“Together, we've strengthened your sovereignty, reauthorized the Violence Against Women Act so that tribes can prosecute those who commit domestic violence against women in Indian Country, whether they're Native American or not.
We've worked to ensure your right to equal justice under the law, and given more power to tribal courts and police.” On June 29, 2016, President Obama traveled to Ottawa for the North American Leaders’ Summit (NALS) to meet with the President of Mexico and the Prime Minister of Canada, to discuss a variety of topics that affect our shared borders.
Among the commitments announced at the NALS was the formation of a new North American Working Group on Violence Against Indigenous Women and Girls (the Working Group), a tri-lateral initiative to address the high levels of domestic and sexual violence against indigenous women and girls across our continent.
The Working Group, composed of high-level representatives of the United States, Mexico, and Canada, meets for the first time today at the White House.
“It has never been more evident that our Native people need a Native helpline to support efforts to restore power and safety in our tribal communities.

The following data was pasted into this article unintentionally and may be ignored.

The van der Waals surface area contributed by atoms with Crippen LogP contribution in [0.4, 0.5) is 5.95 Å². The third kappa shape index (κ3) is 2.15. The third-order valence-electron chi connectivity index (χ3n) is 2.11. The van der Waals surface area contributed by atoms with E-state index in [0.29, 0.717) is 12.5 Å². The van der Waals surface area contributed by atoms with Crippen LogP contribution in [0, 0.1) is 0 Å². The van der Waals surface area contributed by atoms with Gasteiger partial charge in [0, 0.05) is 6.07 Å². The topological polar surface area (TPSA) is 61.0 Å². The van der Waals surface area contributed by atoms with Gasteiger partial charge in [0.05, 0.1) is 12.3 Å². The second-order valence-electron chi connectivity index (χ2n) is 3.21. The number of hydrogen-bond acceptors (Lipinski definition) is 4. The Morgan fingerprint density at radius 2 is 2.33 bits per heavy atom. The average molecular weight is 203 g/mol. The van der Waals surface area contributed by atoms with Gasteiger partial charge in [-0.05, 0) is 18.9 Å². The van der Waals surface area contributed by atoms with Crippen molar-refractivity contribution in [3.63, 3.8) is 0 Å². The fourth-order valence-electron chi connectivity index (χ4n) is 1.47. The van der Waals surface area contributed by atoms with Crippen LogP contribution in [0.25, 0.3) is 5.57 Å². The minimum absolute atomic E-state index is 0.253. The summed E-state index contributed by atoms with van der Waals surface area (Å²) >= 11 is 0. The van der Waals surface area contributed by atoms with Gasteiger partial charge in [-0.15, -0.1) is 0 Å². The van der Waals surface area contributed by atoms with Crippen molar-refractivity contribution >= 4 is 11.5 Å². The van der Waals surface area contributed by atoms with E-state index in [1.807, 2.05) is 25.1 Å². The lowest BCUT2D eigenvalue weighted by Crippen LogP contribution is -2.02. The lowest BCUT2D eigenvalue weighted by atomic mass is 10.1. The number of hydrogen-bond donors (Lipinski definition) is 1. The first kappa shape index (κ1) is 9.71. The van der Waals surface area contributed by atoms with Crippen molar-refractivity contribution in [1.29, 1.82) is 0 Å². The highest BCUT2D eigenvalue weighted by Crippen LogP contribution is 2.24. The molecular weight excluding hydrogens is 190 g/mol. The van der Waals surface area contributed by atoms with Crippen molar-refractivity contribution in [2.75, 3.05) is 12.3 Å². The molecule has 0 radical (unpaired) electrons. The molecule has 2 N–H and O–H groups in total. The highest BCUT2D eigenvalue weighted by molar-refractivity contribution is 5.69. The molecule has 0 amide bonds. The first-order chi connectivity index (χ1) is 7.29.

The Strong Hearts Native Helpline is ready to answer that call.” “The Hotline has served victims and survivors of domestic violence for 20 years, and we recognize that Native American survivors have uniquely complex needs,” said Katie Ray-Jones, CEO of The Hotline.
The AKNWRC educates communities about the need to change law and policy, and provide training and education to combat the high rates of violence that are perpetrated on Alaska Native or American Indian women, children and men.
Donations would help support the capacity of the AKNWRC to reach more of the 229 federally recognized tribes in Alaska in order to facilitate locally based training based on the voices, language and teachings of local Tribes.The purpose of the research program is to: Examine violence against American Indian and Alaska Native women (including domestic violence, dating violence, sexual assault, stalking and murder) and identify factors that place American Indian and Alaska Native women at risk for victimization.Evaluate the effectiveness of federal, state, tribal, and local responses to violence against American Indian and Alaska Native women.The White House welcomes our partners from the governments of Mexico and Canada and is pleased to host this first meeting.This initiative builds on the foundation of policies the Administration has championed to recognize Tribal sovereignty, strengthen our justice and health systems’ responses to violence against Alaska Native and American Indian (AN/AI) women and girls, and advance the human rights of indigenous women and girls globally, through diplomatic channels as well as foreign aid and international development.2013 Meeting | Task Force Members The Reauthorization of the Violence Against Women Act of 2005, Title IX, Section 904(a)(1)(2), authorizes NIJ, in consultation with the U. Department of Justice's Office on Violence Against Women, to conduct research on violence against American Indian and Alaska Native women in Indian Country.